Through my friends and the book I found out that the Chickenshed was founded in 1974 by Jo Collins and Mary Ward. In those early days they literally met for rehearsals in a chicken shed on a farm owned by a local landowner and big fan of theirs. Since these humble beginnings, the company has expanded a lot until now it has over 800 members, and a waiting list twice that long. They moved into their new purpose-built theatre in 1994, where they have been ever since.

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They also have 260 regular volunteers and admin staff working there. They run educational and outreach programmes across the country, including offering a BA degree in Inclusive Performance in partnership with Middlesex University, as well as having 9 satellite ‘Sheds’ around the country and 2 in Russia.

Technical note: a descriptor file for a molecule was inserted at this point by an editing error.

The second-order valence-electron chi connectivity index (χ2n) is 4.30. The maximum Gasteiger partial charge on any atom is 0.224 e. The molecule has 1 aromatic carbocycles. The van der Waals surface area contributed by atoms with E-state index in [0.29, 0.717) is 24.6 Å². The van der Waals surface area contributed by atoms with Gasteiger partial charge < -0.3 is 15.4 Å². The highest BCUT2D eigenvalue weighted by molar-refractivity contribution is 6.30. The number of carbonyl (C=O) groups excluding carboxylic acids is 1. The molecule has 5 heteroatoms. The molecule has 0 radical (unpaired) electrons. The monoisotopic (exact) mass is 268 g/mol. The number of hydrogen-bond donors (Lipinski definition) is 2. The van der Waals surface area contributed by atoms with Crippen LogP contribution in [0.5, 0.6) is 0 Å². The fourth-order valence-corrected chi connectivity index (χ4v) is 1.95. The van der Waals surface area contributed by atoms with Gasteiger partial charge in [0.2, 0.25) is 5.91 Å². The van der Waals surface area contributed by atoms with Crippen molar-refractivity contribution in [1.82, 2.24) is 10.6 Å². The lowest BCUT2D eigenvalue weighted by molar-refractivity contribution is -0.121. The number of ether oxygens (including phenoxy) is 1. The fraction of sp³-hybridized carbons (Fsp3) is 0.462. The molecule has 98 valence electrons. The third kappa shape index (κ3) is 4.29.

The thing that has really impressed me about the Chickenshed more than anything is its inclusive ethos. Over the years they have worked with hundreds of people of all ages, abilities and backgrounds. Their ethos is about not labelling anyone, and bringing out the creative potential within everyone. This feeling of being valued and part of a family brings out the best in people and it has changed many people’s lives.

I thought it was wonderful that night to see the stage full of children of all ages and abilities. Everyone was included. In some of the pirate scenes with Captain Hook, there didn’t seem to be an inch spare on the stage as it was packed with children looking like punk pirates in their costumes, jumping around the stage energetically in their excitement and enthusiasm. They seemed to be having such a great time.